The FAA is inching closer to approving a license to allow SpaceX to conduct tests in Texas of its rocket-powered prototype of its Dragon capsule.


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The competition heats up: The FAA is inching closer to approving a license to allow SpaceX to conduct tests in Texas of its rocket-powered prototype of its Dragon capsule.

Simply, DragonFly is a propulsive system designed to allow the SpaceX Dragon capsule to perform propulsive landings (both with and without parachute assistance). Overall, DragonFly will use eight SuperDraco hypergolic engines capable of producing up to 16,400 lbf of thrust each. …

In all, SpaceX has proposed, and submitted to the FAA for commercial experimental license, a total of 30 DragonFly tests at its McGregor test facility. Four of the test flights involve DragonFly being dropped from a helicopter at an altitude of 10,000 ft with two propulsive assist landings parachutesand engines) and two propulsive landings (engines only). The remaining 26 of the proposed test flights will launch from a specially-built pad that will take between 1-2 weeks to construct (according to the FAA draft environmental report). These 26 flights will consist of eight parachute-assist landings and 18 full propulsive hops (rocket engines only).

We should all be relieved: The 76-page draft environmental impact statement noted that these tests will not destroy the Earth, and that their effect on global warming will be tiny. If the license is finally approved, testing should begin before the end of 2014.

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5 comments

  • Pzatchok

    I just don’t believe it. I can’t believe it.

    Its just not possible that a private company can do what the Russians have been doing for 40 years. Soft landing a ship from space on land.
    No way it can be done without a 10 billion dollar budget, 45 thousand engineers and 10 years of research.
    It just can’t be done. Its impossible.

    I will not believe it even if I see it. Even if it lands on me.

    The FAA must just be laughing behind their backs. Just letting them crash these things all over the place just to watch them fail.

    This must just be one of those Branson stunts just for publicity to get more launch contracts.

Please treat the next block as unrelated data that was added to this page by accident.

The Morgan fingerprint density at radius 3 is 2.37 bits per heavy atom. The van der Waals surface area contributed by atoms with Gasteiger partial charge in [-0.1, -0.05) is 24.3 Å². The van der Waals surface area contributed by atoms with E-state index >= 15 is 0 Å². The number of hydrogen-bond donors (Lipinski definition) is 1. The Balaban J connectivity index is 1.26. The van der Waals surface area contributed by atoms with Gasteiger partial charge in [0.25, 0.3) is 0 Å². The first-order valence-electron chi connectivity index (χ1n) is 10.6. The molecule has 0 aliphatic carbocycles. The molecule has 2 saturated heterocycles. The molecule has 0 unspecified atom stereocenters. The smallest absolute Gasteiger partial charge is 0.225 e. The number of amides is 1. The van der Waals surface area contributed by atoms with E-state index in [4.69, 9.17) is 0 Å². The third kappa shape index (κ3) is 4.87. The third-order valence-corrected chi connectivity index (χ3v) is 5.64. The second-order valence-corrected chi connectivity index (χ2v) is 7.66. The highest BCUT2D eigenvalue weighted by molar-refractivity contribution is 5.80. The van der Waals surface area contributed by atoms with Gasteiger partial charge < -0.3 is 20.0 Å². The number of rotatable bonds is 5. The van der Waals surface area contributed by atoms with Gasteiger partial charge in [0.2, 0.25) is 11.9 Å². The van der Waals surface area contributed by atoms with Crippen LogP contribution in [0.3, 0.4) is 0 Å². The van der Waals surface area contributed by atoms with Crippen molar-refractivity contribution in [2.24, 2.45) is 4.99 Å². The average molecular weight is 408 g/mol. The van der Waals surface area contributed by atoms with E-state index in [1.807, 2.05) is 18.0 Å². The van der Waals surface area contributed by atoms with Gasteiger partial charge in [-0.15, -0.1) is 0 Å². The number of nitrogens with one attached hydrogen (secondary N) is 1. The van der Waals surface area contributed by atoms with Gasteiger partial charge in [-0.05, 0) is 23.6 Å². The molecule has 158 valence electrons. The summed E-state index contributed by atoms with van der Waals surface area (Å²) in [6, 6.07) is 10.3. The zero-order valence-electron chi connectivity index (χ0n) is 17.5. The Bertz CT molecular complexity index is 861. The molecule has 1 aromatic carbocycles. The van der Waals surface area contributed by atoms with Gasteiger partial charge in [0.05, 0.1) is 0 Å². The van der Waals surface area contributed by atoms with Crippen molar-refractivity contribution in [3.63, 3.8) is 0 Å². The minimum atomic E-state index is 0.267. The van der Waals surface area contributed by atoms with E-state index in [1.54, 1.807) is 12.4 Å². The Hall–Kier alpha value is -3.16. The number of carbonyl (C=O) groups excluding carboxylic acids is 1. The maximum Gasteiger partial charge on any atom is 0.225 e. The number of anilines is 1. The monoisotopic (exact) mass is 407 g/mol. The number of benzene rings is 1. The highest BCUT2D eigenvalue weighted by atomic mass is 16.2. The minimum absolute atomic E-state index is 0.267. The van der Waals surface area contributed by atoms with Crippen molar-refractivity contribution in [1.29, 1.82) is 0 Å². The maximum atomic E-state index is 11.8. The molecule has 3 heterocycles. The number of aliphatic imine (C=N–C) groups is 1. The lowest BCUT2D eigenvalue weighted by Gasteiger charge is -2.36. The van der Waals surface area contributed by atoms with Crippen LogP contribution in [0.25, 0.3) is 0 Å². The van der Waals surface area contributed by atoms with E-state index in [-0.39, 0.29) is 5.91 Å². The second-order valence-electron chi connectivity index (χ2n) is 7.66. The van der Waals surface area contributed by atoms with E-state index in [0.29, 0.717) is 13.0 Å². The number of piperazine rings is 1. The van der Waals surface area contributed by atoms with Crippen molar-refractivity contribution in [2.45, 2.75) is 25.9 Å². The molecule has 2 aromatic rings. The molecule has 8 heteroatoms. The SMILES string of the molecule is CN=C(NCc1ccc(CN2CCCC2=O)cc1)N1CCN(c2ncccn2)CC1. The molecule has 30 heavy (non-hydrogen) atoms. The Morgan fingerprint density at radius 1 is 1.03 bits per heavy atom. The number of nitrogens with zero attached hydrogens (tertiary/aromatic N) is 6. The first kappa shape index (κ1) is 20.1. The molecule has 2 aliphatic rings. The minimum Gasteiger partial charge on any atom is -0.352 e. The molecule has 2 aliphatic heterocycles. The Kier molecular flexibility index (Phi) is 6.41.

They can’t be serious.

  • Can you provde links to information describing Russian’s soft-landing boost stages? I didn’t know they’d been doing that since the 70’s.

  • Pzatchok

    The Soyuz craft still used today to bring back cosmonauts uses braking thrusters in its final landing phase for a softer landing.
    Its been working since 1966 or so.

    Granted they are only fired a meter or so off the ground and they are purely solid rockets but the system has worked for decades.

    I see no reason the Dragon Fly cargo/passenger module can’t use a very similar system.

    The article was not about the boost stage but about the return capsule.
    Space X is pretty much already soft landing its first stage. At least on water for now.

  • geoffc

    All Soyuz’s capsules, land under parachutes on land, and just before touchdown, the seats of the cosmonauts rotate, and then solid rockets in the base of the heat shield fire, to reduce the velocity of impact, for a soft landing.

    Soft being relative there. Several Gs bump. Dragon is proposing a much softer landing.

  • Edward

    The landing is fascinating. It looks like the spacecraft explodes, but it is only the landing rockets.
    http://www.youtube.com/watch?v=f2X2kaqYatI (1 minute)

    This ESA video has much more, including a view inside the capsule of the seats re-positioning (at 17:45), as geoffc mentioned:
    http://www.youtube.com/watch?v=-l7MM9yoxII (20 minutes)
    “The soft landing is not really soft.”

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